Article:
You know the image the world has of the typical New Yorker — crude, tough, unfeeling, hates strangers (and everyone else). Jason Kroft, a Canadian, has a different viewpoint.
During a visit from Toronto on Oct. 5, Kroft, 40, was sightseeing with his family in Manhattan. As the family approached the corner of 6th Avenue and 45th Street, Kroft grabbed his heart and fell to his knees, having suffered a serious heart attack.
As Kroft turned blue a stranger appeared and started performing CPR. He continued until the ambulance arrived about 10 minutes later. As the family and medics loaded Jason into the vehicle, the stranger disappeared back into the crowd before family members could thank him.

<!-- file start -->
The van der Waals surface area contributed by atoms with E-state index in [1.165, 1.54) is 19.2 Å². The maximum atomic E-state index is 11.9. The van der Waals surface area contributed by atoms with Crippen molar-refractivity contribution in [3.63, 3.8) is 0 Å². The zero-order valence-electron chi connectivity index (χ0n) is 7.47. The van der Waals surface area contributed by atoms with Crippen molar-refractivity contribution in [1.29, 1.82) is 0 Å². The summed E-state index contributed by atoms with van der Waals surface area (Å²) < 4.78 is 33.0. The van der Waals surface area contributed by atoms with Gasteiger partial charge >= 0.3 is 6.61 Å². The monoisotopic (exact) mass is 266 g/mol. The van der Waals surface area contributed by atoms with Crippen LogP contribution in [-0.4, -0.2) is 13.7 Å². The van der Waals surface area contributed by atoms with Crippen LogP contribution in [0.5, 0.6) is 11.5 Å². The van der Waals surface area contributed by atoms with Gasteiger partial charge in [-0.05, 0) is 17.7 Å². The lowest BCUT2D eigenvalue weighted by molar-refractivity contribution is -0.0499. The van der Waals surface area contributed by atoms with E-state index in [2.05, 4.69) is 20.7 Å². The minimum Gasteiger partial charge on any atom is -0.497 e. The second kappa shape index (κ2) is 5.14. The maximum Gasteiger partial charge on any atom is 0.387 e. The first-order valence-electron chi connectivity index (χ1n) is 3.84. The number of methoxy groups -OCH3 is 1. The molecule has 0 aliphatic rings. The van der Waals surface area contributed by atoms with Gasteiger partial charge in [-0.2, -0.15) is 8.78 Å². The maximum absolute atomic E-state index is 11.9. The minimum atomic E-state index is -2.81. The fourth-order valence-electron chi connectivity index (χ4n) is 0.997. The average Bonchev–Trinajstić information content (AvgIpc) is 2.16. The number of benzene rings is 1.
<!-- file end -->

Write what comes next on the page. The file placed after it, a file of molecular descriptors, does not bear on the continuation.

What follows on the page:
Kroft, who received a new kidney 12 years ago, made it through the open-heart surgery and is now recovering. Although the family want to reach out to the Good Samaritan who saved Jason’s life and thank him personally, Jason’s brother suspects the man won’t come forward.
“We would definitely like to find the guy and thank him, but if he doesn’t want to be identified, we don’t want to force him. I hope all the media around this reaches him and he knows how much we appreciate him,” Ryan Kroft said.
Because Kroft would have died if CPR hadn’t been started within four minutes of his heart attack, the Kroft family is now spreading the word. Everyone needs to learn CPR. After all, there might not be a kind stranger handy when your loved one needs help.